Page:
Tony Flitcraft: Census questions
A census of our population is required by our Constitution. It says, “Representatives … shall be apportioned among the several states … according to their respective Numbers . … The actual enumeration shall be made … every ten years….” The recent questionnaire issued to everyone implements that requirement.
The answer to how many people are living or staying in my house on April 1, 2010, is appropriate, but how I pay for that house is superfluous. The answer does not influence apportionment one way or another.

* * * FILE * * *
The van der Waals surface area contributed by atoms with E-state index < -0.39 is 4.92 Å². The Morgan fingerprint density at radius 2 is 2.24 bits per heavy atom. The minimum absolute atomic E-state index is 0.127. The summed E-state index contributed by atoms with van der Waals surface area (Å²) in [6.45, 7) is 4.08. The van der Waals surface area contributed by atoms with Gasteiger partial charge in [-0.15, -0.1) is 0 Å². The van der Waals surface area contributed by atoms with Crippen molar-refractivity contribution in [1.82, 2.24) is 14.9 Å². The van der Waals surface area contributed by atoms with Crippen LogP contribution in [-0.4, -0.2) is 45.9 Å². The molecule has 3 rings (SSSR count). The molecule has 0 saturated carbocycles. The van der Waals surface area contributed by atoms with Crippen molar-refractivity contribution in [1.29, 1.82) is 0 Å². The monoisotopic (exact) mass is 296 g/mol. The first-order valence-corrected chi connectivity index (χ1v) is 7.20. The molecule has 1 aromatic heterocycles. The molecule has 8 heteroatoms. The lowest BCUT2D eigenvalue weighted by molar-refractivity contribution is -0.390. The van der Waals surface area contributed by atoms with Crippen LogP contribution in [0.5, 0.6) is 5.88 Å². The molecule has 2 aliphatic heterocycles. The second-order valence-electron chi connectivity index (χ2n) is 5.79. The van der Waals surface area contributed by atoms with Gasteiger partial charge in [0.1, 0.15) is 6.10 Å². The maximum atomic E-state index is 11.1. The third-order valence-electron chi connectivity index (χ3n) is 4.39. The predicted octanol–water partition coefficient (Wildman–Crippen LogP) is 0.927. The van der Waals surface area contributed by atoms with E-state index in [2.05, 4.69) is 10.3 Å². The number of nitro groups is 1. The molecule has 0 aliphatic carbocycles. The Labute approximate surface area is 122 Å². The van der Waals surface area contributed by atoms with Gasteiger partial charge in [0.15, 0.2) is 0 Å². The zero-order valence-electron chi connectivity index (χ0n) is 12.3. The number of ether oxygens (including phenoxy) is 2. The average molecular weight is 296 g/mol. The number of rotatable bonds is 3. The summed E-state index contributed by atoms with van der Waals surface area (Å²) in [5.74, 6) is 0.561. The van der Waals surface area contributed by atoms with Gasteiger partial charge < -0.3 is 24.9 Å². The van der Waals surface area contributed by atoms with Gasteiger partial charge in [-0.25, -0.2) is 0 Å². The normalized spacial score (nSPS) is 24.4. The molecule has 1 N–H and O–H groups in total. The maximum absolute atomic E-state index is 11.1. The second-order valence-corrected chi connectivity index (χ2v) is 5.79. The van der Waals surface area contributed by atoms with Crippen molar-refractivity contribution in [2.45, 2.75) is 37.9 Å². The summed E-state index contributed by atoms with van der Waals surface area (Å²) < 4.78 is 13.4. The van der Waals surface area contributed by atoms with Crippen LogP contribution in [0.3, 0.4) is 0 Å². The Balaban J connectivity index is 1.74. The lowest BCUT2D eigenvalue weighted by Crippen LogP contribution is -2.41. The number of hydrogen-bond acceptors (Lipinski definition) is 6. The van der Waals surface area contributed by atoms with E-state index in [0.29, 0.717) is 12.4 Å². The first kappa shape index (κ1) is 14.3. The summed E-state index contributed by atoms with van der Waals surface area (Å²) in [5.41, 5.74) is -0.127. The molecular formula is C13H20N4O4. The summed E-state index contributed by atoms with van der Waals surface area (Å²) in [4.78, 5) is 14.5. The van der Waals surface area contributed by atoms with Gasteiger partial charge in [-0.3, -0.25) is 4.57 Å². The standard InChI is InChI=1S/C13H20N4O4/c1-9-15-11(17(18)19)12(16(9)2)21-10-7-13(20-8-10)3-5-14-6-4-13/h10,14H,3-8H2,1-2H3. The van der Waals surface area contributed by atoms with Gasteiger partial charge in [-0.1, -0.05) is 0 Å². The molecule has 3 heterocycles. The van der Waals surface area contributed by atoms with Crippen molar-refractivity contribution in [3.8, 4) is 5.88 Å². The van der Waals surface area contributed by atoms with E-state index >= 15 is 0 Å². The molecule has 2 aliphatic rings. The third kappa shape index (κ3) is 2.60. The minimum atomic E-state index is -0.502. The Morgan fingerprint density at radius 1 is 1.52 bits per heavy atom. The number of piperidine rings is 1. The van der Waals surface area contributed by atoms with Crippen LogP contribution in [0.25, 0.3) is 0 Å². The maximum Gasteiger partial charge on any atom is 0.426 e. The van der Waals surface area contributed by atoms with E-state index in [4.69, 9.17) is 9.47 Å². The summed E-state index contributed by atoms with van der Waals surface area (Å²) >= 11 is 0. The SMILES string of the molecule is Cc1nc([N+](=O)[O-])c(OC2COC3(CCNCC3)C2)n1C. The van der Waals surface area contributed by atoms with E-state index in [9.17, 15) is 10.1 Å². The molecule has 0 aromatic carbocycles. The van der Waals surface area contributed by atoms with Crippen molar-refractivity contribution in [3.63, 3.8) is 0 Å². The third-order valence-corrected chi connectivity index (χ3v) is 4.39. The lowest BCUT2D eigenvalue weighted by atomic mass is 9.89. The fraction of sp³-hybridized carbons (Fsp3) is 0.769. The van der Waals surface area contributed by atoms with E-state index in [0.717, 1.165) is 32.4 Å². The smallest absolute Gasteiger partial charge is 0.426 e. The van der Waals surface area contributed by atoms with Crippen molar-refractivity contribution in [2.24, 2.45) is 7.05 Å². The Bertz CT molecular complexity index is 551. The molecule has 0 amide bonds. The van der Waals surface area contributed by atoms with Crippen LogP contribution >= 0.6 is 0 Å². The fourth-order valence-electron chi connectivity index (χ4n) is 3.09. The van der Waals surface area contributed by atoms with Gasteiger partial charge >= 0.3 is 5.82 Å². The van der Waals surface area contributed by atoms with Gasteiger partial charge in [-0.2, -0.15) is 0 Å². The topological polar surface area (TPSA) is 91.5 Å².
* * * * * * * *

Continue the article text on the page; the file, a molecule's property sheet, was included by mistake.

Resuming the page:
Questions regarding race was regrettably used in 1790, because then a black person was counted as three-fifths of a person and needed to be counted under existing laws. Since then we fought a Civil War, amended the Constitution, and passed laws prohibiting discrimination against not only race, but other categories as well. Why do we keep picking at that scab? Those questions are no longer applicable.
Other questions seek to identify where funds should be distributed among the states. We are becoming a nation of beggars, defined as a people who choose to depend chiefly upon the benevolence of their fellow citizens by means of the government. These questions have to do with distributing income, and nothing to do with apportioning representatives.
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